Report of meeting on the development of influenza vaccines with broad spectrum and long-lasting immune responses, February 2004
General Recommendations from Meeting Participants
- Increase awareness of the impact of influenza in general populations so as to increase vaccine demand, providing enhanced incentives for manufacturers to increase vaccine production and invest resources in development of more effective influenza vaccines.
- Expand the understanding of how different components of the immune system induce protection against influenza following immunization. Research on this area should include the elucidation of immunological factors responsible for heterotypic and heterosubtypic protection and specifically the role of CTL-based immunity in humans.
- Conduct clinical studies comparing the efficacy of LAIV and IIV vaccines in children and adults. Include assessments of potential correlates of immunity other than serum anti-HA antibody and of the value of each type of vaccine for induction of heterotypic immunity in the different age groups.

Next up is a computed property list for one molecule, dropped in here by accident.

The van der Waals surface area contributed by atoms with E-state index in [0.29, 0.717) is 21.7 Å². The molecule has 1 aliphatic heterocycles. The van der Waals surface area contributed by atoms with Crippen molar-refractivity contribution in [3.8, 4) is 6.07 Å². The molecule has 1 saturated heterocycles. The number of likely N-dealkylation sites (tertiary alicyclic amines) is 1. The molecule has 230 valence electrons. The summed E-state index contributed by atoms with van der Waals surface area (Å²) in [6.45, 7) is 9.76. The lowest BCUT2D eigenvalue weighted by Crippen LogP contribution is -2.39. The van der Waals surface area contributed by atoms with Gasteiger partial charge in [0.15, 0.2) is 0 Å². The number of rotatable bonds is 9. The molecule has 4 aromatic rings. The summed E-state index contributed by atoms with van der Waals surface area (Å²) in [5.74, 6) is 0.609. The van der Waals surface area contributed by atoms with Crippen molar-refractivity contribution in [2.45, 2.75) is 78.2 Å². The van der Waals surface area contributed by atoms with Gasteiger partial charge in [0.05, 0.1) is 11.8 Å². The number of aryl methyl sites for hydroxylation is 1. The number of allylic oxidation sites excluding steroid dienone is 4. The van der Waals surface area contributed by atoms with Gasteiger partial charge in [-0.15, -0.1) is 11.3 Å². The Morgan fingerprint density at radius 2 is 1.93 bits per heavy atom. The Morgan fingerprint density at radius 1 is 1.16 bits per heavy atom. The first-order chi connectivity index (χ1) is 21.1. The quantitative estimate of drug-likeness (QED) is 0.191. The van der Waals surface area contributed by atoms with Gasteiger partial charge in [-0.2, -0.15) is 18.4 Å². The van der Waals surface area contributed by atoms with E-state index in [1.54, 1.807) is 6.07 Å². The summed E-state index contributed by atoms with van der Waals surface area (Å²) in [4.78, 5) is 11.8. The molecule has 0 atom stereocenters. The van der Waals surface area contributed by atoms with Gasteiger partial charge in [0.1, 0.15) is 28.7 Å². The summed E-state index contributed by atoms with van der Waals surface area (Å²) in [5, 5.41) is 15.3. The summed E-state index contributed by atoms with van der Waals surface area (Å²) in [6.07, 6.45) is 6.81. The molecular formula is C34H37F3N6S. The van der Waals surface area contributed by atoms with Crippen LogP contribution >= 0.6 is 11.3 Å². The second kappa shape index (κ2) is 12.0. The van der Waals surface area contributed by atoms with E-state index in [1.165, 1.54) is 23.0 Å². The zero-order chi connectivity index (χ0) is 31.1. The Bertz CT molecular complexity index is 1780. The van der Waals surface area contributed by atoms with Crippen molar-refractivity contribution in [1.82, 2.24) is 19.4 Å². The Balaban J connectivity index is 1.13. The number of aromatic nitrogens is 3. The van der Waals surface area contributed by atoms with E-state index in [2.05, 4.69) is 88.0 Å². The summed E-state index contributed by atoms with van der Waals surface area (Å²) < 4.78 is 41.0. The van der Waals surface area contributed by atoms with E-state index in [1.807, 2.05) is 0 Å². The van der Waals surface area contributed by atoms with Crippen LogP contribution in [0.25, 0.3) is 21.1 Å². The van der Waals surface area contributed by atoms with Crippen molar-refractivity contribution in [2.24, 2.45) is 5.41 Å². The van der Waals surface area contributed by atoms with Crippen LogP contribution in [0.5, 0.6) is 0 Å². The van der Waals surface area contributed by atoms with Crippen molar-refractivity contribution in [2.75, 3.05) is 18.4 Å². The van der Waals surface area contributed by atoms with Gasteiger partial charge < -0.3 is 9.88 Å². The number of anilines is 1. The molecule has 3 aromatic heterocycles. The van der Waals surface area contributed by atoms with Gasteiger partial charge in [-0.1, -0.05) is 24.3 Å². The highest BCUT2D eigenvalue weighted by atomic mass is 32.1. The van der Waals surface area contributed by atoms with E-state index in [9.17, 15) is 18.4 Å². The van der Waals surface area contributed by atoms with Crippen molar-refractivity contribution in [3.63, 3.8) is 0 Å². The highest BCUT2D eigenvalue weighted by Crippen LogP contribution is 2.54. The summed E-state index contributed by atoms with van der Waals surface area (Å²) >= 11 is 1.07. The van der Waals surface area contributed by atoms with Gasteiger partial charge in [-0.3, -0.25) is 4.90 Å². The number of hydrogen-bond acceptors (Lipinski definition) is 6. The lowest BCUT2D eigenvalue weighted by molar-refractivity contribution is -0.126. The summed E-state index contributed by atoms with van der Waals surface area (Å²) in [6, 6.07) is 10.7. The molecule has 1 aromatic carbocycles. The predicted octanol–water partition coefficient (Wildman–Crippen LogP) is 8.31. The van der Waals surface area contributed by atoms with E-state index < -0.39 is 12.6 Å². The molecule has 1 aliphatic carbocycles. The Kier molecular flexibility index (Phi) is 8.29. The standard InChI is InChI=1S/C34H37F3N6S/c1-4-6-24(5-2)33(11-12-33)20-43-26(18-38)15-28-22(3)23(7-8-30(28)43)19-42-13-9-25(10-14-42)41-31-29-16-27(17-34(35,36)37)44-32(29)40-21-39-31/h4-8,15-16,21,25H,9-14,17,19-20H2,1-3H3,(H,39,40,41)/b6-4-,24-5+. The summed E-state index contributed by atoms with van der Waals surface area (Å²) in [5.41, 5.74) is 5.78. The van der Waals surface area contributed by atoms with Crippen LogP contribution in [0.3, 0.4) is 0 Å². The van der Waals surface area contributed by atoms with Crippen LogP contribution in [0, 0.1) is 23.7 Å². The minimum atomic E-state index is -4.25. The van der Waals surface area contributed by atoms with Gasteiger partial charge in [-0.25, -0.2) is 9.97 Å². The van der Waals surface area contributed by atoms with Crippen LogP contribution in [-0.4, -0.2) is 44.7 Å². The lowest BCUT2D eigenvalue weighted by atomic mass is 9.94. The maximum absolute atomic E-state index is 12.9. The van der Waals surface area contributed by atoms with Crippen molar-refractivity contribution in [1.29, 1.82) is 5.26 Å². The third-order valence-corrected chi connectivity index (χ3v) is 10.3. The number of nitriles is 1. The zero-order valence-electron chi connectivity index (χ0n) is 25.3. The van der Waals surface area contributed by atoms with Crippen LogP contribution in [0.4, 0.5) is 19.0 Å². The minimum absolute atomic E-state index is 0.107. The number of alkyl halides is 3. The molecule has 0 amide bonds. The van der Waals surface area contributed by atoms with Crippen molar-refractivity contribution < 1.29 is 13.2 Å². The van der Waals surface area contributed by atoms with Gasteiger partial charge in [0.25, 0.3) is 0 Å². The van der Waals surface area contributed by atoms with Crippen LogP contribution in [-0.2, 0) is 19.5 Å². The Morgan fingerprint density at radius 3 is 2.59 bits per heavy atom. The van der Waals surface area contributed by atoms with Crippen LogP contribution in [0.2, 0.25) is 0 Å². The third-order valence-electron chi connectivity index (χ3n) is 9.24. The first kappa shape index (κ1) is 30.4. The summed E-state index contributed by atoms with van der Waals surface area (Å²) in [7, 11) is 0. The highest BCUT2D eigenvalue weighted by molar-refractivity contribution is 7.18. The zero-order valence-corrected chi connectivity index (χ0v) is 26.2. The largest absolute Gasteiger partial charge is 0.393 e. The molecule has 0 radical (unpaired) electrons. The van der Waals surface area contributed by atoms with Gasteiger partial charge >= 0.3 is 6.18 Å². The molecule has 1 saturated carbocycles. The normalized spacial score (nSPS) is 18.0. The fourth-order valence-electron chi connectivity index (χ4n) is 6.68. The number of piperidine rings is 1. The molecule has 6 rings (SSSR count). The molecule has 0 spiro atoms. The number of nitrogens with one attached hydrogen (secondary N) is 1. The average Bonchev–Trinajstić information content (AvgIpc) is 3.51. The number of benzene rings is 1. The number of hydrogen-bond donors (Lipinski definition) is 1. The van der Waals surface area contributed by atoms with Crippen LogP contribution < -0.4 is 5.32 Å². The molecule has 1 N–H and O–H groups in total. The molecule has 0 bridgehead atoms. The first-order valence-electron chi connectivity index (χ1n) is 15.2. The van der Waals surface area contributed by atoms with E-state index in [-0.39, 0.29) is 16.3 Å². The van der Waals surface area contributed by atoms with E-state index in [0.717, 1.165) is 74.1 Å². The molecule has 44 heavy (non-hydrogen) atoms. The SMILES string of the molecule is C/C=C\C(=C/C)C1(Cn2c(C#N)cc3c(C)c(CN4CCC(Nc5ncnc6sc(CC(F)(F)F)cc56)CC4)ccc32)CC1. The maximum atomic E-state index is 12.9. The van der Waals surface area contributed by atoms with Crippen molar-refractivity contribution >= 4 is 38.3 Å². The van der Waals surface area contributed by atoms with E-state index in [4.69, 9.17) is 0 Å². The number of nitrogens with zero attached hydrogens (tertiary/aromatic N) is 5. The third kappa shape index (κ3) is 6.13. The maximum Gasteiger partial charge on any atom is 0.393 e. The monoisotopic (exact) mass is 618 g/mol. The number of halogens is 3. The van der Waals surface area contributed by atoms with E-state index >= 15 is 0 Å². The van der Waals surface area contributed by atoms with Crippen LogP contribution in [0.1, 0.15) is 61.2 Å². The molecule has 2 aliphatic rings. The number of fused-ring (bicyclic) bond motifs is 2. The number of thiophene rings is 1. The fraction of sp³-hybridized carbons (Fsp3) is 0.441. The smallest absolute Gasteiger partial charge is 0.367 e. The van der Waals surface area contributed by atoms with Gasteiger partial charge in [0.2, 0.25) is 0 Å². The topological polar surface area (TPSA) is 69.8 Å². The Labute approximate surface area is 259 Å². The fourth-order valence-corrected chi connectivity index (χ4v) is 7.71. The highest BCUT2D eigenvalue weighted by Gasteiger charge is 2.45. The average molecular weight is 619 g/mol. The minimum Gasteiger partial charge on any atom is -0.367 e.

- Continue studies towards development of novel influenza vaccines that target conserved influenza proteins (e.g. M1, M2 and NP).
- Reassess efficacy of DNA-based influenza vaccines by using adjuvants and delivery systems. These vaccines have shown efficacy in pre-clinical studies and are an attractive alternative to the current vaccine technologies because they are easy and fast to manufacture in large scale.
- Conduct additional studies to further evaluate immunogenicity and efficacy of the various adjuvant systems in pre-clinical and clinical studies.
- Compare delivery systems of influenza vaccines – including intramuscular and intranasal, aerosol and transcutaneous routes – for safety, immunogenicity and efficacy of influenza vaccines in controlled clinical trials.
- Improve vaccine-induced immune responses in the elderly. Approaches include further evaluation of higher vaccine dosages and the use of adjuvants.
- Continue attention to both short-term and long-term occurrence of adverse events in clinical trials that evaluate new vaccine approaches.